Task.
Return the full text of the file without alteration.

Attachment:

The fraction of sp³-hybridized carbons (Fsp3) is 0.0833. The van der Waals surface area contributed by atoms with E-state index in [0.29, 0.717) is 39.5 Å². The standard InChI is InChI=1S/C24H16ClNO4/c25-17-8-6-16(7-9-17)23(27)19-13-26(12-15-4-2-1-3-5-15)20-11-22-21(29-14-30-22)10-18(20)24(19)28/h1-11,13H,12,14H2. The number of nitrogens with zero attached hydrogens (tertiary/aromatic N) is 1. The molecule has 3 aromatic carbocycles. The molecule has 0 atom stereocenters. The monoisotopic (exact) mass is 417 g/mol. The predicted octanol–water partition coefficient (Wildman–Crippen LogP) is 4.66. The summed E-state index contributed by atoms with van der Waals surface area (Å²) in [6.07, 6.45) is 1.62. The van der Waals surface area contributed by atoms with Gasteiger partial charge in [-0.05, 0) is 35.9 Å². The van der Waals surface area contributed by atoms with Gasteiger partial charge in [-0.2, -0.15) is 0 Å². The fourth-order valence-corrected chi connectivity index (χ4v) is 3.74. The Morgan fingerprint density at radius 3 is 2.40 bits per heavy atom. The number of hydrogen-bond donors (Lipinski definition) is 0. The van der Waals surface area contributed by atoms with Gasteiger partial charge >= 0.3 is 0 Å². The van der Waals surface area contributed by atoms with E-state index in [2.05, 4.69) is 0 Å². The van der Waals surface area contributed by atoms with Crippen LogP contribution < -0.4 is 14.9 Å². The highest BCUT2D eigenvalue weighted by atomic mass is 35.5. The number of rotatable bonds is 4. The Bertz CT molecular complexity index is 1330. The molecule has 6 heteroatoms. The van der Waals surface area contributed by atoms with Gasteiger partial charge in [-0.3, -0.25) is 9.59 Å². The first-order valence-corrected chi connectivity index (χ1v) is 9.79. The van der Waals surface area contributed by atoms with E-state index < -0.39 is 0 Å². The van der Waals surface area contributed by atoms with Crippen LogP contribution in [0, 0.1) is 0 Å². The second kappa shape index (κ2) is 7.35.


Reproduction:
The fraction of sp³-hybridized carbons (Fsp3) is 0.0833. The van der Waals surface area contributed by atoms with E-state index in [0.29, 0.717) is 39.5 Å². The standard InChI is InChI=1S/C24H16ClNO4/c25-17-8-6-16(7-9-17)23(27)19-13-26(12-15-4-2-1-3-5-15)20-11-22-21(29-14-30-22)10-18(20)24(19)28/h1-11,13H,12,14H2. The number of nitrogens with zero attached hydrogens (tertiary/aromatic N) is 1. The molecule has 3 aromatic carbocycles. The molecule has 0 atom stereocenters. The monoisotopic (exact) mass is 417 g/mol. The predicted octanol–water partition coefficient (Wildman–Crippen LogP) is 4.66. The summed E-state index contributed by atoms with van der Waals surface area (Å²) in [6.07, 6.45) is 1.62. The van der Waals surface area contributed by atoms with Gasteiger partial charge in [-0.05, 0) is 35.9 Å². The van der Waals surface area contributed by atoms with Gasteiger partial charge in [-0.2, -0.15) is 0 Å². The fourth-order valence-corrected chi connectivity index (χ4v) is 3.74. The Morgan fingerprint density at radius 3 is 2.40 bits per heavy atom. The number of hydrogen-bond donors (Lipinski definition) is 0. The van der Waals surface area contributed by atoms with Gasteiger partial charge >= 0.3 is 0 Å². The van der Waals surface area contributed by atoms with E-state index in [2.05, 4.69) is 0 Å². The van der Waals surface area contributed by atoms with Crippen LogP contribution < -0.4 is 14.9 Å². The highest BCUT2D eigenvalue weighted by atomic mass is 35.5. The number of rotatable bonds is 4. The Bertz CT molecular complexity index is 1330. The molecule has 6 heteroatoms. The van der Waals surface area contributed by atoms with Gasteiger partial charge in [-0.3, -0.25) is 9.59 Å². The first-order valence-corrected chi connectivity index (χ1v) is 9.79. The van der Waals surface area contributed by atoms with E-state index < -0.39 is 0 Å². The van der Waals surface area contributed by atoms with Crippen LogP contribution in [0, 0.1) is 0 Å². The second kappa shape index (κ2) is 7.35.